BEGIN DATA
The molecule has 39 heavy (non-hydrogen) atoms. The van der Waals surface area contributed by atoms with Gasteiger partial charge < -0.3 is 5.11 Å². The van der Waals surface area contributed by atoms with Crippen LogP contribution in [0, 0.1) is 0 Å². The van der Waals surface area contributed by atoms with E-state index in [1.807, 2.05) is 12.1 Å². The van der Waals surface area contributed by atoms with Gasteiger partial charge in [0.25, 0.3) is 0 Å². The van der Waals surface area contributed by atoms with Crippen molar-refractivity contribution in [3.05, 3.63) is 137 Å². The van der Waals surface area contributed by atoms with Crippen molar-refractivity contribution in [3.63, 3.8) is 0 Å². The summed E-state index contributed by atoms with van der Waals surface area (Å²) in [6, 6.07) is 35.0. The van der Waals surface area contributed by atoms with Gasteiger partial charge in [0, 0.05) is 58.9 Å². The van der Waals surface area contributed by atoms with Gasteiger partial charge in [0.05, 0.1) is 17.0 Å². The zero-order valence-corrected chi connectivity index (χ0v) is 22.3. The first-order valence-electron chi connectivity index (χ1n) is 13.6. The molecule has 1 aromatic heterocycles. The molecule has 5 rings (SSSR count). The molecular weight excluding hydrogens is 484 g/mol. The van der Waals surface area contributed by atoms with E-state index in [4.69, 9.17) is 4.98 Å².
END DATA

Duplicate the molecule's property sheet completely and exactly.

The molecule has 39 heavy (non-hydrogen) atoms. The van der Waals surface area contributed by atoms with Gasteiger partial charge < -0.3 is 5.11 Å². The van der Waals surface area contributed by atoms with Crippen LogP contribution in [0, 0.1) is 0 Å². The van der Waals surface area contributed by atoms with E-state index in [1.807, 2.05) is 12.1 Å². The van der Waals surface area contributed by atoms with Gasteiger partial charge in [0.25, 0.3) is 0 Å². The van der Waals surface area contributed by atoms with Crippen molar-refractivity contribution in [3.05, 3.63) is 137 Å². The van der Waals surface area contributed by atoms with Crippen molar-refractivity contribution in [3.63, 3.8) is 0 Å². The summed E-state index contributed by atoms with van der Waals surface area (Å²) in [6, 6.07) is 35.0. The van der Waals surface area contributed by atoms with Gasteiger partial charge in [0, 0.05) is 58.9 Å². The van der Waals surface area contributed by atoms with Gasteiger partial charge in [0.05, 0.1) is 17.0 Å². The zero-order valence-corrected chi connectivity index (χ0v) is 22.3. The first-order valence-electron chi connectivity index (χ1n) is 13.6. The molecule has 1 aromatic heterocycles. The molecule has 5 rings (SSSR count). The molecular weight excluding hydrogens is 484 g/mol. The van der Waals surface area contributed by atoms with E-state index in [4.69, 9.17) is 4.98 Å².